out 73 attacks in which 293 Israeli were killed and 1,950 were wounded, 
        and during the period since construction began, from August 2003 through 
        June 2004, only 3 attacks were successfully executed, 2 of which were 
        executed by terrorists coming from areas where the fence was not yet 
        completed;
Whereas this reduction in number of attacks represents a 90 percent decline 
        since construction of the security fence commenced;
Whereas on June 30, 2004, Israel's High Court of Justice issued a dramatic 
        ruling that supported the need for the security fence to fight terror, 
        but ruled that its route must take into account Palestinian humanitarian 
        concerns, thus reinforcing the central role that the rule of law plays 
        in Israeli society;
Whereas United Nations Security Council Resolution 242 (November 22, 1967) and 
        United Nations Security Council Resolution 338 (October 22, 1973) 
        require negotiated settlement of the Israeli-Palestinian conflict, 
        including the demarcation of final borders and recognition of the right 
        of Israel to ``secure and recognized boundaries'';
Whereas according to international law and as expressly recognized in Article 51 
        of the Charter of the United Nations, all countries possess an inherent 
        right to self-defense;
Whereas the security fence and associated checkpoints are crucial to detecting 
        and deterring terrorists among the Palestinian civilian population;
Whereas there is concern that the International Court of Justice is politicized 
        and critical of Israel;
Whereas construction of the security fence does not constitute annexation of 
        disputed territory because the security fence is a temporary measure and 
        does not extend the sovereignty of Israel;
Whereas the security fence is permitted under the Declaration of Principles on 
        Interim Self-Government Arrangements, signed at Washington September 13, 
        1993, between Israel and the P.L.O. (hereinafter referred to as the 
        ``Oslo Accord'') in which Israel retained the right to provide for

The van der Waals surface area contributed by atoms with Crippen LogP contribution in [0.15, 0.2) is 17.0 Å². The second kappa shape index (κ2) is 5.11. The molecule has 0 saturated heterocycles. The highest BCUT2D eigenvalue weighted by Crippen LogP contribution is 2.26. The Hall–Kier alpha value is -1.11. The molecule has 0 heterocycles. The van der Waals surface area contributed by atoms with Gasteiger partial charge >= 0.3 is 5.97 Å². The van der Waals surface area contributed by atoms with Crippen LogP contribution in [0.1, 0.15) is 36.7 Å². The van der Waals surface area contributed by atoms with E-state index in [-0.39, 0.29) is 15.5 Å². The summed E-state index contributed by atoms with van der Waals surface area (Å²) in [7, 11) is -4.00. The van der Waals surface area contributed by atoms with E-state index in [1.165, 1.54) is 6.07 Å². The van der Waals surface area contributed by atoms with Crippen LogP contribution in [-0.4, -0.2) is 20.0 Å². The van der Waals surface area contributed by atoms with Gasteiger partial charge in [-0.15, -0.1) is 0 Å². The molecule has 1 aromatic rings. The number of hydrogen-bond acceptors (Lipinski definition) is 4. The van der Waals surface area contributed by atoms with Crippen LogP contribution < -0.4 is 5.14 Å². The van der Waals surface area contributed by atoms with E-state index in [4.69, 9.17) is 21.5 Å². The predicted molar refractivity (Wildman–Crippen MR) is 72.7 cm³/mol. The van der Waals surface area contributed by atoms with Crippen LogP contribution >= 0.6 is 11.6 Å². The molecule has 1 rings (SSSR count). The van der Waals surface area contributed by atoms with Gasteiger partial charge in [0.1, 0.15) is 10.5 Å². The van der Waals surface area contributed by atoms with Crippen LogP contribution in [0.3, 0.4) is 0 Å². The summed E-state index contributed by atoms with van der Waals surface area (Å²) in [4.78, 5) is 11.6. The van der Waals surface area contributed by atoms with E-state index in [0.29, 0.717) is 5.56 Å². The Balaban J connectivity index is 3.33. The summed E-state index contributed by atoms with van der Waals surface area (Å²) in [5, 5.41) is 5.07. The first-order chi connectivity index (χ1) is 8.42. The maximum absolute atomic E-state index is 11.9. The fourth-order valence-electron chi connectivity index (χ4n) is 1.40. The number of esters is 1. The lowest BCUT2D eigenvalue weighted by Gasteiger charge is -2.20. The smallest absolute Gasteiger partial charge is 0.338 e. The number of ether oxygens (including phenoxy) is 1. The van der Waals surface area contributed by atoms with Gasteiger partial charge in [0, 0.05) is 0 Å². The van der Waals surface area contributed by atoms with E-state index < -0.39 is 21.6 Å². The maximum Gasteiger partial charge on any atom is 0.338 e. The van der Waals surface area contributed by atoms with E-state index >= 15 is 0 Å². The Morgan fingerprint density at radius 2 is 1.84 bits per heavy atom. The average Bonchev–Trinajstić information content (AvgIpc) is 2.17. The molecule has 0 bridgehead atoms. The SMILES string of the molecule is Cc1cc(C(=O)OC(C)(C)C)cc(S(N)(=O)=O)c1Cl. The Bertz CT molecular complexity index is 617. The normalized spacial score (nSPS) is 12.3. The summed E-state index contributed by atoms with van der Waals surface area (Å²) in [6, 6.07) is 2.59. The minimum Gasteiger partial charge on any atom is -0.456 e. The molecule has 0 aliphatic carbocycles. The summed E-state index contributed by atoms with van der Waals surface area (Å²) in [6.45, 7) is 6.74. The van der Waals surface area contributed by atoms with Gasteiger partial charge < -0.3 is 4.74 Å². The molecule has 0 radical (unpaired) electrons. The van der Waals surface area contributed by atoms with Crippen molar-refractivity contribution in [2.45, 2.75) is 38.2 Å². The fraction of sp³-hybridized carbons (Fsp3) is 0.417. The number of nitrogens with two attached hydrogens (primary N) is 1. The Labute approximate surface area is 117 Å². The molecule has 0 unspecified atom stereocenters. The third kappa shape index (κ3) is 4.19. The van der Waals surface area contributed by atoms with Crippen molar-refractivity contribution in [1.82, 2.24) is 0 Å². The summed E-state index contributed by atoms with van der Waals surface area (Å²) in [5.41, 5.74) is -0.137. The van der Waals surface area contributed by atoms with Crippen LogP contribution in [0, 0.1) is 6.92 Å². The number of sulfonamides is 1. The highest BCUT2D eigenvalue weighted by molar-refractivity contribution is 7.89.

security, including the security of Israeli settlers;
Whereas the case regarding the legality of the security fence in the 
        International Court of Justice violates the principles of the Oslo 
        Accord that require that all disputes between the parties be settled by 
        direct negotiations or by agreed-upon methods; and
Whereas the United States, Korea, and India have constructed security fences to 
        separate such countries from territories or other countries for the 
        security of their citizens: Now, therefore, be it
    Resolved, That the Senate--
            (1) recognizes Israel's right of self-defense against 
        Palestinian terrorist attacks, and supports the construction of 
        a security fence, the route of which, with the support of the 
        Government of Israel, takes into account the need to minimize 
        the confiscation of Palestinian land and the imposition of 
        hardships on the Palestinian people;
            (2) condemns the decision of the International Court of 
        Justice on the legality of the security fence; and
            (3) urges the United States to vote against any further 
        United Nations action that could delay or prevent the 
        construction of the security fence and to engage in a 
        diplomatic campaign to persuade other countries to do the same.
                                 <all>